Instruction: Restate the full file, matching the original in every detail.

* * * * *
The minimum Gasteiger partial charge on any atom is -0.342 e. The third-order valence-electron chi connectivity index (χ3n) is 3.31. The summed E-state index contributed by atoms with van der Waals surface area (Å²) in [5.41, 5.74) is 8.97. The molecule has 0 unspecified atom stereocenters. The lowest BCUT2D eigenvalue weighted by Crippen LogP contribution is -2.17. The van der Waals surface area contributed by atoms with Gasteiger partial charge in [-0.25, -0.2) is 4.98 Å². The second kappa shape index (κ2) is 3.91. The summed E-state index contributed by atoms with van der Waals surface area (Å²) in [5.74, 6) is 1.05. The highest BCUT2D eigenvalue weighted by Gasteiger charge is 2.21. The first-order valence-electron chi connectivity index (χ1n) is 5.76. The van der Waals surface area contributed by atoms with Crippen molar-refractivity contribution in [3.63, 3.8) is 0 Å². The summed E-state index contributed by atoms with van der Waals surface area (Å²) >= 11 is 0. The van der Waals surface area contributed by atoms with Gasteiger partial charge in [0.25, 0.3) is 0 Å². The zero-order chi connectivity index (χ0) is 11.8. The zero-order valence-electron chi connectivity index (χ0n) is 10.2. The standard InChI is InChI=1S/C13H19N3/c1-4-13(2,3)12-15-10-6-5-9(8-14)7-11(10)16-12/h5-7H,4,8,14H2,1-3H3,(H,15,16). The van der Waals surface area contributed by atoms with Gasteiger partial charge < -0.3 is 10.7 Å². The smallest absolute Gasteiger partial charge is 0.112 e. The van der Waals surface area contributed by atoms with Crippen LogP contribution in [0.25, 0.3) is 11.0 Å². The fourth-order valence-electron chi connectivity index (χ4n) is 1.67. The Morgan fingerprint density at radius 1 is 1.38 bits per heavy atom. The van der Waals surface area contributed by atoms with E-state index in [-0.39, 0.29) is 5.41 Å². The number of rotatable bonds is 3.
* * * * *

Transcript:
The minimum Gasteiger partial charge on any atom is -0.342 e. The third-order valence-electron chi connectivity index (χ3n) is 3.31. The summed E-state index contributed by atoms with van der Waals surface area (Å²) in [5.41, 5.74) is 8.97. The molecule has 0 unspecified atom stereocenters. The lowest BCUT2D eigenvalue weighted by Crippen LogP contribution is -2.17. The van der Waals surface area contributed by atoms with Gasteiger partial charge in [-0.25, -0.2) is 4.98 Å². The second kappa shape index (κ2) is 3.91. The summed E-state index contributed by atoms with van der Waals surface area (Å²) in [5.74, 6) is 1.05. The highest BCUT2D eigenvalue weighted by Gasteiger charge is 2.21. The first-order valence-electron chi connectivity index (χ1n) is 5.76. The van der Waals surface area contributed by atoms with Crippen molar-refractivity contribution in [3.63, 3.8) is 0 Å². The summed E-state index contributed by atoms with van der Waals surface area (Å²) >= 11 is 0. The van der Waals surface area contributed by atoms with Gasteiger partial charge in [0.25, 0.3) is 0 Å². The zero-order chi connectivity index (χ0) is 11.8. The zero-order valence-electron chi connectivity index (χ0n) is 10.2. The standard InChI is InChI=1S/C13H19N3/c1-4-13(2,3)12-15-10-6-5-9(8-14)7-11(10)16-12/h5-7H,4,8,14H2,1-3H3,(H,15,16). The van der Waals surface area contributed by atoms with Gasteiger partial charge < -0.3 is 10.7 Å². The smallest absolute Gasteiger partial charge is 0.112 e. The van der Waals surface area contributed by atoms with Crippen LogP contribution in [0.25, 0.3) is 11.0 Å². The fourth-order valence-electron chi connectivity index (χ4n) is 1.67. The Morgan fingerprint density at radius 1 is 1.38 bits per heavy atom. The van der Waals surface area contributed by atoms with E-state index in [-0.39, 0.29) is 5.41 Å². The number of rotatable bonds is 3.